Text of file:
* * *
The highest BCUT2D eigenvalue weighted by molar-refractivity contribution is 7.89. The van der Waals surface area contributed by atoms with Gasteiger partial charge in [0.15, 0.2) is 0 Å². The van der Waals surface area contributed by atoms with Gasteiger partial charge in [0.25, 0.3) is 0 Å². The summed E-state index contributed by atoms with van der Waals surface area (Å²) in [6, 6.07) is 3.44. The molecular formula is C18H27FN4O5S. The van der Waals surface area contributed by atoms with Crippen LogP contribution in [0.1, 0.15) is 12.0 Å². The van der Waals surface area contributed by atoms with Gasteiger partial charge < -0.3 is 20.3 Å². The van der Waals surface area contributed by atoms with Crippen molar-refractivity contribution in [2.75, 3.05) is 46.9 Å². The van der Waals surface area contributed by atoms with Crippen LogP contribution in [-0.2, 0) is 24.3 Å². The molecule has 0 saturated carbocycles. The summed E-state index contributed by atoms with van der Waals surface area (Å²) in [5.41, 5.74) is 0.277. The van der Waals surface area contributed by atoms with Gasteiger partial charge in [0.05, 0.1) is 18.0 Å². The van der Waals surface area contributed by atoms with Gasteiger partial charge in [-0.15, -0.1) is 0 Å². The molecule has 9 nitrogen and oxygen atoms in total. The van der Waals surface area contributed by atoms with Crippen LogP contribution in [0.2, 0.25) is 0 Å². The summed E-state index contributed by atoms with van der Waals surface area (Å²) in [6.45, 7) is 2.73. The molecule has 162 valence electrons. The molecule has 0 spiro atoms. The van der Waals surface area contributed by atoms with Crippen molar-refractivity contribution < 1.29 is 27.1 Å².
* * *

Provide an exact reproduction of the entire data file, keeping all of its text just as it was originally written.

The highest BCUT2D eigenvalue weighted by molar-refractivity contribution is 7.89. The van der Waals surface area contributed by atoms with Gasteiger partial charge in [0.15, 0.2) is 0 Å². The van der Waals surface area contributed by atoms with Gasteiger partial charge in [0.25, 0.3) is 0 Å². The summed E-state index contributed by atoms with van der Waals surface area (Å²) in [6, 6.07) is 3.44. The molecular formula is C18H27FN4O5S. The van der Waals surface area contributed by atoms with Crippen LogP contribution in [0.1, 0.15) is 12.0 Å². The van der Waals surface area contributed by atoms with Gasteiger partial charge < -0.3 is 20.3 Å². The van der Waals surface area contributed by atoms with Crippen molar-refractivity contribution in [2.75, 3.05) is 46.9 Å². The van der Waals surface area contributed by atoms with Crippen LogP contribution in [-0.2, 0) is 24.3 Å². The molecule has 0 saturated carbocycles. The summed E-state index contributed by atoms with van der Waals surface area (Å²) in [5.41, 5.74) is 0.277. The van der Waals surface area contributed by atoms with Gasteiger partial charge in [0.05, 0.1) is 18.0 Å². The van der Waals surface area contributed by atoms with Gasteiger partial charge in [-0.15, -0.1) is 0 Å². The molecule has 9 nitrogen and oxygen atoms in total. The van der Waals surface area contributed by atoms with Crippen LogP contribution in [0.2, 0.25) is 0 Å². The summed E-state index contributed by atoms with van der Waals surface area (Å²) in [6.45, 7) is 2.73. The molecule has 162 valence electrons. The molecule has 0 spiro atoms. The van der Waals surface area contributed by atoms with Crippen molar-refractivity contribution < 1.29 is 27.1 Å².